The tone of the story
The tone of the story is closely intertwined with the narrative mode. In Murakamis work, casual and conversational tone aims to reproduce the experience which people may have almost on a daily basis, although they seldom pay attention to it. The protagonist encounters a beautiful girl or woman, to be more exact, and he is too afraid to talk to her. He plagues himself with questions “How can I approach her? What should I say?” (Murakami, p 19). Such experience is very widespread but people quickly forget about it or at least try to erase these events out of their memories.
Toni Bambara also chooses conversational tone, but she pursues a different goal. She intends to emphasize Sylvias rudeness, callosity and cynicism at the present stage of her life. Even the first sentence of the text indicates that this woman takes a very contemptuous attitude towards the others “Back in the days when everyone was old and stupid or young and foolish and me and Sugar were the only ones just right” (Bambara. unpaged). We can presume that now Silvia is not different from those people whom she despises and Toni Bambara sets stress on this fact throughout the text. The most striking detail is the use of obscenities and those words which denote dislike and sometimes envy, especially when Sylvia refers to a new-comer with “her goddamn college degree” (Bambara, unpaged).
In Araby Joyce avoids conversational style, his story resembles a confession; this is why the style is more tentative or even solemn. The writer uses words which are not typical of a boy who says “I see myself as a creature, driven and derided by vanity” (Joyce, p 18). These words are rather unlikely to be used by a child or even adolescent. The tone is the inseparable component which makes the analysis of the literary work more comprehensive.
It should be pointed out that such genre as short story imposes restrictions on the author. He or she has to remain within certain limits, which means that it is not always possible to fully develop the character. Nonetheless, we can say that in all cases, the protagonists are not just static figures they undergo changes in the course of the story. In the novella The Lesson, a naïve girl grows into an embittered woman, who regards her past with disdain. Joyce strives to describe the changes of a timid boy on his path to manhood. Murakami shows the inner struggle of an adult man who desperately wants to overcome the barrier between himself and the beautiful female stranger. The characters appear to be thoroughly developed probably because many readers have been in such situations and this experience is familiar to many of us.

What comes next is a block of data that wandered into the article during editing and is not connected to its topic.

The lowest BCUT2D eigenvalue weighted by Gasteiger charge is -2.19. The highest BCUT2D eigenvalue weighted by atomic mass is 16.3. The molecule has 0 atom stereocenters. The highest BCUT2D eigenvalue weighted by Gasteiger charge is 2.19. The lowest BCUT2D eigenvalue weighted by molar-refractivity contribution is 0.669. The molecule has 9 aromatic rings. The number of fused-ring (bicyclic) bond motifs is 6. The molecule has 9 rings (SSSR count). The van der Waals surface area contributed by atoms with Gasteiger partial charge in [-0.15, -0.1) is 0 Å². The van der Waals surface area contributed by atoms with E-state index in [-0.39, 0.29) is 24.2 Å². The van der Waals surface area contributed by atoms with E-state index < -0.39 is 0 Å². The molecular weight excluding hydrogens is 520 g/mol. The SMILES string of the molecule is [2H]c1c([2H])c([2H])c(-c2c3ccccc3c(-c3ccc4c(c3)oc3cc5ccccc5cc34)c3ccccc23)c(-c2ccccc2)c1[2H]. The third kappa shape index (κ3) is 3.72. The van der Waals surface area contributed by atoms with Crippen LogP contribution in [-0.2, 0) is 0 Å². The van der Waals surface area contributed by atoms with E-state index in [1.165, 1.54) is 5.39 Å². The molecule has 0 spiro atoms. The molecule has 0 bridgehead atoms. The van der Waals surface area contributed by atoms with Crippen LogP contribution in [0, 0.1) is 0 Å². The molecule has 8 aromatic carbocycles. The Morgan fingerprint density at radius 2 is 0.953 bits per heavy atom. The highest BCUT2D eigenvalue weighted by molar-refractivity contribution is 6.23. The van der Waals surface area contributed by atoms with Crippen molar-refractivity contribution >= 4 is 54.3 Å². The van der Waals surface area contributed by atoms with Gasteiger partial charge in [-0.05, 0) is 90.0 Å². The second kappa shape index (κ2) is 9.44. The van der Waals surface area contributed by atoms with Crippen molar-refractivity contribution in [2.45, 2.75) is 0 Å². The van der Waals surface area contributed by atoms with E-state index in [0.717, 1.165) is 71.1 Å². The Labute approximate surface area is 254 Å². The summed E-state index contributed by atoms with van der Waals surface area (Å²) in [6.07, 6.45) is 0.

The narration mode, tone and character development are the essential elements of a literary work. The study of these elements throws light on the authors ideas, and the theme, explored in the story. They explain how the protagonist has changed within a certain period of time, and whether this change has been for good or for bad. The novellas, discussed in this essay immensely rely on the use of the first person narration. It renders the message of the text and makes the plot more persuasive and realistic.
Bambara T. C. “The Lesson” 2009. Web.
Joyce. J, Brown T. Dubliners. Araby Penguin Classics, 1993.
Murakami. H. On Seeing the 100% Perfect Girl One Beautiful April Morning BukAmerica, Incorporated, 2009.